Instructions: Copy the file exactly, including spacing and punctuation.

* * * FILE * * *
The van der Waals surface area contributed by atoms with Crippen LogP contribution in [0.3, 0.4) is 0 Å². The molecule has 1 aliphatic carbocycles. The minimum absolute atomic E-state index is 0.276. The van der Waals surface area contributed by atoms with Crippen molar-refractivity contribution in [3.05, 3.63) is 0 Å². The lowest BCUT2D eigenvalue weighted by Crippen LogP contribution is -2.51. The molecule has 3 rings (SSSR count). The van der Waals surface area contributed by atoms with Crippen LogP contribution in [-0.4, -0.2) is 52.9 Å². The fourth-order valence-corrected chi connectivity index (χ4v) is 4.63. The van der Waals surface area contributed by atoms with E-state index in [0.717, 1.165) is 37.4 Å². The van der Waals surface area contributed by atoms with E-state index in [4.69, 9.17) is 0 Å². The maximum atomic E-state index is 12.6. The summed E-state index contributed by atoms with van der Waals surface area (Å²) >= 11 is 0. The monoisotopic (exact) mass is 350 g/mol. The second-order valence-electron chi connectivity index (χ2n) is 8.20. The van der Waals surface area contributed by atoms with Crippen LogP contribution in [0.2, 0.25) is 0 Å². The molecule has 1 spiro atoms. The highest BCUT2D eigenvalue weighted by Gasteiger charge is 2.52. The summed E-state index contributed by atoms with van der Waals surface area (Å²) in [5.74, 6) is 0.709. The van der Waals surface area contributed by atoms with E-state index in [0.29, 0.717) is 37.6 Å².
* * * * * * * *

The van der Waals surface area contributed by atoms with Crippen LogP contribution in [0.3, 0.4) is 0 Å². The molecule has 1 aliphatic carbocycles. The minimum absolute atomic E-state index is 0.276. The van der Waals surface area contributed by atoms with Crippen molar-refractivity contribution in [3.05, 3.63) is 0 Å². The lowest BCUT2D eigenvalue weighted by Crippen LogP contribution is -2.51. The molecule has 3 rings (SSSR count). The van der Waals surface area contributed by atoms with Crippen LogP contribution in [-0.4, -0.2) is 52.9 Å². The fourth-order valence-corrected chi connectivity index (χ4v) is 4.63. The van der Waals surface area contributed by atoms with E-state index in [0.717, 1.165) is 37.4 Å². The van der Waals surface area contributed by atoms with E-state index in [4.69, 9.17) is 0 Å². The maximum atomic E-state index is 12.6. The summed E-state index contributed by atoms with van der Waals surface area (Å²) >= 11 is 0. The monoisotopic (exact) mass is 350 g/mol. The second-order valence-electron chi connectivity index (χ2n) is 8.20. The van der Waals surface area contributed by atoms with Crippen LogP contribution in [0.2, 0.25) is 0 Å². The molecule has 1 spiro atoms. The highest BCUT2D eigenvalue weighted by Gasteiger charge is 2.52. The summed E-state index contributed by atoms with van der Waals surface area (Å²) in [5.74, 6) is 0.709. The van der Waals surface area contributed by atoms with E-state index in [0.29, 0.717) is 37.6 Å².